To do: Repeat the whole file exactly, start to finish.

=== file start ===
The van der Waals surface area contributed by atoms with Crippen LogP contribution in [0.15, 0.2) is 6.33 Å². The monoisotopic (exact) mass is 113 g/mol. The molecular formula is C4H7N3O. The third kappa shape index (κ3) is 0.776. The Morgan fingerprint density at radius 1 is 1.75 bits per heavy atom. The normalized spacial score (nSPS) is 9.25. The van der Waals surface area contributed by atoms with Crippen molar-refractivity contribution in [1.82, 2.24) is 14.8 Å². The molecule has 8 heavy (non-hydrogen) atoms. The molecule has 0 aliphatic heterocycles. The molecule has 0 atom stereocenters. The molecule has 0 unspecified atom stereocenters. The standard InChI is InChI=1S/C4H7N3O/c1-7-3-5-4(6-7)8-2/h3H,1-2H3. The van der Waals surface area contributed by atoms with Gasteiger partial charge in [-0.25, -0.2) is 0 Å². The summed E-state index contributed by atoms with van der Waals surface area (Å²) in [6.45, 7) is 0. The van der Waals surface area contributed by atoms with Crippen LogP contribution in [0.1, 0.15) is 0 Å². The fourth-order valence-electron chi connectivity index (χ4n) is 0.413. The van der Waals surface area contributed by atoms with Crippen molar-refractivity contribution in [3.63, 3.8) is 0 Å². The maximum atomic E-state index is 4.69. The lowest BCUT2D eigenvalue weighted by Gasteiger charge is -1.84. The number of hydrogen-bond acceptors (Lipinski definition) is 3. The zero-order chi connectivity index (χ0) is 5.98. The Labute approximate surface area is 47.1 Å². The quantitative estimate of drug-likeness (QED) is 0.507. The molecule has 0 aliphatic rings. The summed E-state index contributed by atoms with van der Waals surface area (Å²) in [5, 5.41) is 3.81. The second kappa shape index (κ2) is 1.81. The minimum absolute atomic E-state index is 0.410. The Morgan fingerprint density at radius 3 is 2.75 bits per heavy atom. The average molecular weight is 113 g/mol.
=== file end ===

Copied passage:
The van der Waals surface area contributed by atoms with Crippen LogP contribution in [0.15, 0.2) is 6.33 Å². The monoisotopic (exact) mass is 113 g/mol. The molecular formula is C4H7N3O. The third kappa shape index (κ3) is 0.776. The Morgan fingerprint density at radius 1 is 1.75 bits per heavy atom. The normalized spacial score (nSPS) is 9.25. The van der Waals surface area contributed by atoms with Crippen molar-refractivity contribution in [1.82, 2.24) is 14.8 Å². The molecule has 8 heavy (non-hydrogen) atoms. The molecule has 0 aliphatic heterocycles. The molecule has 0 atom stereocenters. The molecule has 0 unspecified atom stereocenters. The standard InChI is InChI=1S/C4H7N3O/c1-7-3-5-4(6-7)8-2/h3H,1-2H3. The van der Waals surface area contributed by atoms with Gasteiger partial charge in [-0.25, -0.2) is 0 Å². The summed E-state index contributed by atoms with van der Waals surface area (Å²) in [6.45, 7) is 0. The van der Waals surface area contributed by atoms with Crippen LogP contribution in [0.1, 0.15) is 0 Å². The fourth-order valence-electron chi connectivity index (χ4n) is 0.413. The van der Waals surface area contributed by atoms with Crippen molar-refractivity contribution in [3.63, 3.8) is 0 Å². The maximum atomic E-state index is 4.69. The lowest BCUT2D eigenvalue weighted by Gasteiger charge is -1.84. The number of hydrogen-bond acceptors (Lipinski definition) is 3. The zero-order chi connectivity index (χ0) is 5.98. The Labute approximate surface area is 47.1 Å². The quantitative estimate of drug-likeness (QED) is 0.507. The molecule has 0 aliphatic rings. The summed E-state index contributed by atoms with van der Waals surface area (Å²) in [5, 5.41) is 3.81. The second kappa shape index (κ2) is 1.81. The minimum absolute atomic E-state index is 0.410. The Morgan fingerprint density at radius 3 is 2.75 bits per heavy atom. The average molecular weight is 113 g/mol.